YAY!!!11 for Python support in CLion. I find it a pretty sad that Cython support doesn’t seem to be included though. One important reason why you would want to deal with Python from inside CLion anyways is obviously in order to work on idiomatic Python bindings for your C++ software (or bindings where you need to be in control of very low level stuff for performance reasons). In this case, Cython (possibly on top of some autogenerator) is clearly the way to go. No support for Cython == low productivity in this scenario :-(

  2. Martin Pecka says:

    Now, CLion has become the best and single IDE for developing in ROS (Robot Operating System)

  3. Dmitry Romanov says:

    Wow! You are doing a great job! Thank you!

    I would also like to see Cython support here. I think it is ok moving it from PyCharm pro because CLion is not free too.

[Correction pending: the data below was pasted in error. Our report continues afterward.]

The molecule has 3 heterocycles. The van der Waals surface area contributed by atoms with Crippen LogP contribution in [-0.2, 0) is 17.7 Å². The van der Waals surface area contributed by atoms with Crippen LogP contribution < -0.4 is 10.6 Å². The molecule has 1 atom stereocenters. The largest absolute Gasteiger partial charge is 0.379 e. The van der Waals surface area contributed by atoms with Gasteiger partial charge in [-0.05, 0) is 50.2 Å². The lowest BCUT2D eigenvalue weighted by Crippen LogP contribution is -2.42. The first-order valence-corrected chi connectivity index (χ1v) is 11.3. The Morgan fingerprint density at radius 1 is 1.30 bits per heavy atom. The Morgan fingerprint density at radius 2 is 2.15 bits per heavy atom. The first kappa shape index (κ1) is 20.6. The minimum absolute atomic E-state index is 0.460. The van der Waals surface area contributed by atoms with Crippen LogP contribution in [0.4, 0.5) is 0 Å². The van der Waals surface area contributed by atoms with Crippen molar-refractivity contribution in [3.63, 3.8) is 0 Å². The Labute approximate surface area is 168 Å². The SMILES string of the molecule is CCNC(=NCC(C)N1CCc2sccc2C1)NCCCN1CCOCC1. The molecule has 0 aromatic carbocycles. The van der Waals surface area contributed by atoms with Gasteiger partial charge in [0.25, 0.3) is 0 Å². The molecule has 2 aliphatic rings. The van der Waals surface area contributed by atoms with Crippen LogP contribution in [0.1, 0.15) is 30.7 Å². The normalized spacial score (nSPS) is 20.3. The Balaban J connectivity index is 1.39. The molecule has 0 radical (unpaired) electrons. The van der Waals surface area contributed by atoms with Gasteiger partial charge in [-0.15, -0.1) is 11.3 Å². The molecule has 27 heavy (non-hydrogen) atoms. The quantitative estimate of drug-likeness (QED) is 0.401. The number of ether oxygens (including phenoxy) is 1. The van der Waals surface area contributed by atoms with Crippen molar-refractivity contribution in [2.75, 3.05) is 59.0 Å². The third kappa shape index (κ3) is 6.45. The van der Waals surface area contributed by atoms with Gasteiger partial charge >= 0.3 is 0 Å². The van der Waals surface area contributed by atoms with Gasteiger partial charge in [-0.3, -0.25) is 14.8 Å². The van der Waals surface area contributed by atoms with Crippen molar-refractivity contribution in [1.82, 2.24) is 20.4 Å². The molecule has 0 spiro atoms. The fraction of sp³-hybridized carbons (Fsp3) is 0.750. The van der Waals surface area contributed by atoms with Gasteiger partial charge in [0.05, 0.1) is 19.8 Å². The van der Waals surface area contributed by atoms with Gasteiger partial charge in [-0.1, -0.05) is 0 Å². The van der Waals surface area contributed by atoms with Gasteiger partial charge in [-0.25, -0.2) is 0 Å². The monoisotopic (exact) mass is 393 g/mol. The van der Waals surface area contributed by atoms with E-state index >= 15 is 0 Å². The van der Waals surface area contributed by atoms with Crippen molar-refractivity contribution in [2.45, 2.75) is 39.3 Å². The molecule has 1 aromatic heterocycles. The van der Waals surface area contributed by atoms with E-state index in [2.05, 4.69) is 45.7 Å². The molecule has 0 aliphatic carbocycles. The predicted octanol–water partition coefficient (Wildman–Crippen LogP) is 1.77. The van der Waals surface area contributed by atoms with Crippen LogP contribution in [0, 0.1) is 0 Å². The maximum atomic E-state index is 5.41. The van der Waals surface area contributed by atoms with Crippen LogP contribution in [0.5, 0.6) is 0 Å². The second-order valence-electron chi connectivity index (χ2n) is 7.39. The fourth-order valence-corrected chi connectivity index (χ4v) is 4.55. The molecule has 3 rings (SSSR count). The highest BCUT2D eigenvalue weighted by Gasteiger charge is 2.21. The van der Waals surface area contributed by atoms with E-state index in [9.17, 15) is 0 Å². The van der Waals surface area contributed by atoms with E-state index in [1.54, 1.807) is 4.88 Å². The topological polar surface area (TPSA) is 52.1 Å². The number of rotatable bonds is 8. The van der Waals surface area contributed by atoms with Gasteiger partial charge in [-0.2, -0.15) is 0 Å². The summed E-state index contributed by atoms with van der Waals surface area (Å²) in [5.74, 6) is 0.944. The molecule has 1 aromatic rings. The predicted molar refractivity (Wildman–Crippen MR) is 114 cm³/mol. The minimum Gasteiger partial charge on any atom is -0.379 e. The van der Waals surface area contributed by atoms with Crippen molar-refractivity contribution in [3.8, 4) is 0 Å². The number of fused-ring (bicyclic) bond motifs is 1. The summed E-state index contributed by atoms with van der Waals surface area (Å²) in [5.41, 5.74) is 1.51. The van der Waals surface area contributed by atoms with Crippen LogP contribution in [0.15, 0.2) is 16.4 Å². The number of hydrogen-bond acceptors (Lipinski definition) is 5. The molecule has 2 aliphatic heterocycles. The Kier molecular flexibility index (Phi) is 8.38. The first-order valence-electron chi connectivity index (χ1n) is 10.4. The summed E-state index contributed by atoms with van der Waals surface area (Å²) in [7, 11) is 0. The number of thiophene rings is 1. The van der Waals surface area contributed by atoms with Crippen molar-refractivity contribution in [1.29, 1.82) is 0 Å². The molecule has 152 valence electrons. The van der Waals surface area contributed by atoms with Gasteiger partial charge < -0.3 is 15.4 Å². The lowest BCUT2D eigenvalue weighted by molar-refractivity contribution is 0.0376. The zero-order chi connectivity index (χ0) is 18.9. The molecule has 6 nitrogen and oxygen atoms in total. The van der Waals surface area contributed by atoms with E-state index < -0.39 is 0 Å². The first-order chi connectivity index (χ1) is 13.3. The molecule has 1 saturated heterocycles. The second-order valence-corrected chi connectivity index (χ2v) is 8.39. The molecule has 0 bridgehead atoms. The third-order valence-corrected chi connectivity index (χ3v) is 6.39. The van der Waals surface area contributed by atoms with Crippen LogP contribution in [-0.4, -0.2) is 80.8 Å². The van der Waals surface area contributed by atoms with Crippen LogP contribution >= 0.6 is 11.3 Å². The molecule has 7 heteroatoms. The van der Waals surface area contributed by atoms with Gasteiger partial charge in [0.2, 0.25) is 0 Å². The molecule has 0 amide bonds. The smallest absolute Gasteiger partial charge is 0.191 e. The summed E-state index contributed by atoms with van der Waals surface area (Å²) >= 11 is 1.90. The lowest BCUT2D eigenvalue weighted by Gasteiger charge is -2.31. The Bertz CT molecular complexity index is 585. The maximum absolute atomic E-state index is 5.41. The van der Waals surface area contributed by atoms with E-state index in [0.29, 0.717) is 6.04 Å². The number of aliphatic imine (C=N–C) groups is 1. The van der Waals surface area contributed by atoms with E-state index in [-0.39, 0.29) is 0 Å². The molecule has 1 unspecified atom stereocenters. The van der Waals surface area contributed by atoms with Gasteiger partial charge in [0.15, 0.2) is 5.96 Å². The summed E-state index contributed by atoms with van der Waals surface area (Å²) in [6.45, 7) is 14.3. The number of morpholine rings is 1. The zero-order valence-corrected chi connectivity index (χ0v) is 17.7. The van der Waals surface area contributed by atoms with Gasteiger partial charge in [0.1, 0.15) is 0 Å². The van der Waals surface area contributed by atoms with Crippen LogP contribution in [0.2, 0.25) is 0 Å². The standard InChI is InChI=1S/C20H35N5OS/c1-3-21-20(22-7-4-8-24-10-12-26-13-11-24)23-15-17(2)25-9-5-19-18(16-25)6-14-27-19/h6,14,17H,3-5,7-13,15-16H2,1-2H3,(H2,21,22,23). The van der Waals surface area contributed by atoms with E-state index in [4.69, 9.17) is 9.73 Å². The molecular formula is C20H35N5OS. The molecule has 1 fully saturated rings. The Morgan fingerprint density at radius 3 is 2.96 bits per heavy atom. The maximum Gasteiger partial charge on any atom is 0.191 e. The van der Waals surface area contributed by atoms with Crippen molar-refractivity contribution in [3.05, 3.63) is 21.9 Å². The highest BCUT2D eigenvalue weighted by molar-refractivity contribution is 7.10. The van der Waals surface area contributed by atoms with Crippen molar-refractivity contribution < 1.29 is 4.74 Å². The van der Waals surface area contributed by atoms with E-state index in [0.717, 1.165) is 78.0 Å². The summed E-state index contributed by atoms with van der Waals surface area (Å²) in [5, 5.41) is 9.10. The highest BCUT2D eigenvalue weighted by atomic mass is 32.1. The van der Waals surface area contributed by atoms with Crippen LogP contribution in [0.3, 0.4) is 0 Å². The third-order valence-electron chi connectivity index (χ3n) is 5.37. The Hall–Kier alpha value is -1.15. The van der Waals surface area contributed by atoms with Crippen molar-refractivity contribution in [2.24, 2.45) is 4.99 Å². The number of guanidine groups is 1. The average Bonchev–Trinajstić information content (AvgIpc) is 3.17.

4. NoName says:

    lua/luaJIT support would be awesome, since it’s used a lot as embedded language in c/c++ programs.

  5. Thomas Johnson says:

    Can you use CLion to debug C/C++ Python extensions?

  6. Olof Edlund says:

    When should one use PyCharm and when should one use CLion with regards to Python?

    I’m mainly a C++ developer (work) and I’m using CLion but I’m about to dabble with Raspberry Pi for fun at home and I don’t know which IDE to choose.

    I’m guessing PyCharm probably is a better platform for pure Python development but I’m used to CLion and I wouldn’t mind to learn things on how I might be able to use Python in conjunction with C++ at work.

    • Anastasia Kazakova says: